1. John Homan

      It needs the ‘inclusive growth’ paradigm shift. See my comment below. John Homan

    2. Dog's Breakfast

      Well said Will.

  3. John Homan

    While many countries, including Australia, are still happily deceived by the con of supply side economics, some of the smart ones, like the Scandinavians have embrace ‘inclusive growth’, an economic system grounded in evidence, that says that ‘reducing inequality benefits the economy’. The Scandinavians have excellent social, health and education services, low levels of inequality, pay high taxes to pay for it all, but… have thriving economies.
    In Australia Labor is ramping up for the transition. Inequality, health, education, housing affordability are becoming more prominent in its language, daily!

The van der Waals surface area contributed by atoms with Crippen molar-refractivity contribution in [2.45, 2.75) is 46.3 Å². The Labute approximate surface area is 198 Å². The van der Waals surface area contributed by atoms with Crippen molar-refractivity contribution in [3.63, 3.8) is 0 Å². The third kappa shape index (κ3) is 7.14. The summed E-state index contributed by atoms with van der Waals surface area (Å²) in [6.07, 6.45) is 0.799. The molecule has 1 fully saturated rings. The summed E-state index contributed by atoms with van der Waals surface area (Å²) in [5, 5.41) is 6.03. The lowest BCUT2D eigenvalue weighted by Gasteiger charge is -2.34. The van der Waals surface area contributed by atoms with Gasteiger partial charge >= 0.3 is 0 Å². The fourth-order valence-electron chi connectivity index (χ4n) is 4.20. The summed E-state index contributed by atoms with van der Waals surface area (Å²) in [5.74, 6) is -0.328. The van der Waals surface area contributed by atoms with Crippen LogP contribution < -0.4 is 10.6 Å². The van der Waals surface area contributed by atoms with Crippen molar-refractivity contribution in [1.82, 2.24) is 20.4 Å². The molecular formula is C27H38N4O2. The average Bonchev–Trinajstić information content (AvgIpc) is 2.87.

john Homan

    1. CML

      Good comment, John.
      We just have to hope that the voters stay on message…54-46 Labor…for the next two years or preferably before that.
      Otherwise, we are fd!!

    2. Dog's Breakfast

      Of course it does John, the bottom has to brought up more quickly than the top for real economic growth. Scandinavian countries are just one possible model, but at base they have to start with the idea of money flowing via the bottom to the top, ‘trickle up’ rather than trickle down.

  4. Xoanon

    This was always going to be the end of neoliberal economics, as it was clearly designed to funnel ever-increasing amounts of money upwards.

  5. BalexB